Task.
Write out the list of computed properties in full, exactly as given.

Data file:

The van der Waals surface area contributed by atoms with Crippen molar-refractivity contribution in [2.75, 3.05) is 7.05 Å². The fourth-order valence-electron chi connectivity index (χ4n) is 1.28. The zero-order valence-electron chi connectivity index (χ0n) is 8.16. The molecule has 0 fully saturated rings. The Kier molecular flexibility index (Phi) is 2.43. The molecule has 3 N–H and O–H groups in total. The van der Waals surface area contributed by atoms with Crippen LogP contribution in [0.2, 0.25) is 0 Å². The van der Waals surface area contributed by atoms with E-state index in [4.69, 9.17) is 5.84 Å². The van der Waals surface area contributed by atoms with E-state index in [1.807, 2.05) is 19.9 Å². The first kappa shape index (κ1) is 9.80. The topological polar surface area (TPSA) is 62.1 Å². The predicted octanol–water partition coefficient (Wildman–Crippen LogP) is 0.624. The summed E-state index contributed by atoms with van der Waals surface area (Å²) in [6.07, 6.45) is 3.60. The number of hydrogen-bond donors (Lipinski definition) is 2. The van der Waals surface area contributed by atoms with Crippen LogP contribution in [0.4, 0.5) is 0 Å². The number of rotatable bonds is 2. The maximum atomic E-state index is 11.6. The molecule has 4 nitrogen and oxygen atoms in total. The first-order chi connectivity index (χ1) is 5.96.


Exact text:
The van der Waals surface area contributed by atoms with Crippen molar-refractivity contribution in [2.75, 3.05) is 7.05 Å². The fourth-order valence-electron chi connectivity index (χ4n) is 1.28. The zero-order valence-electron chi connectivity index (χ0n) is 8.16. The molecule has 0 fully saturated rings. The Kier molecular flexibility index (Phi) is 2.43. The molecule has 3 N–H and O–H groups in total. The van der Waals surface area contributed by atoms with Crippen LogP contribution in [0.2, 0.25) is 0 Å². The van der Waals surface area contributed by atoms with E-state index in [4.69, 9.17) is 5.84 Å². The van der Waals surface area contributed by atoms with E-state index in [1.807, 2.05) is 19.9 Å². The first kappa shape index (κ1) is 9.80. The topological polar surface area (TPSA) is 62.1 Å². The predicted octanol–water partition coefficient (Wildman–Crippen LogP) is 0.624. The summed E-state index contributed by atoms with van der Waals surface area (Å²) in [6.07, 6.45) is 3.60. The number of hydrogen-bond donors (Lipinski definition) is 2. The van der Waals surface area contributed by atoms with Crippen LogP contribution in [0.4, 0.5) is 0 Å². The number of rotatable bonds is 2. The maximum atomic E-state index is 11.6. The molecule has 4 nitrogen and oxygen atoms in total. The first-order chi connectivity index (χ1) is 5.96.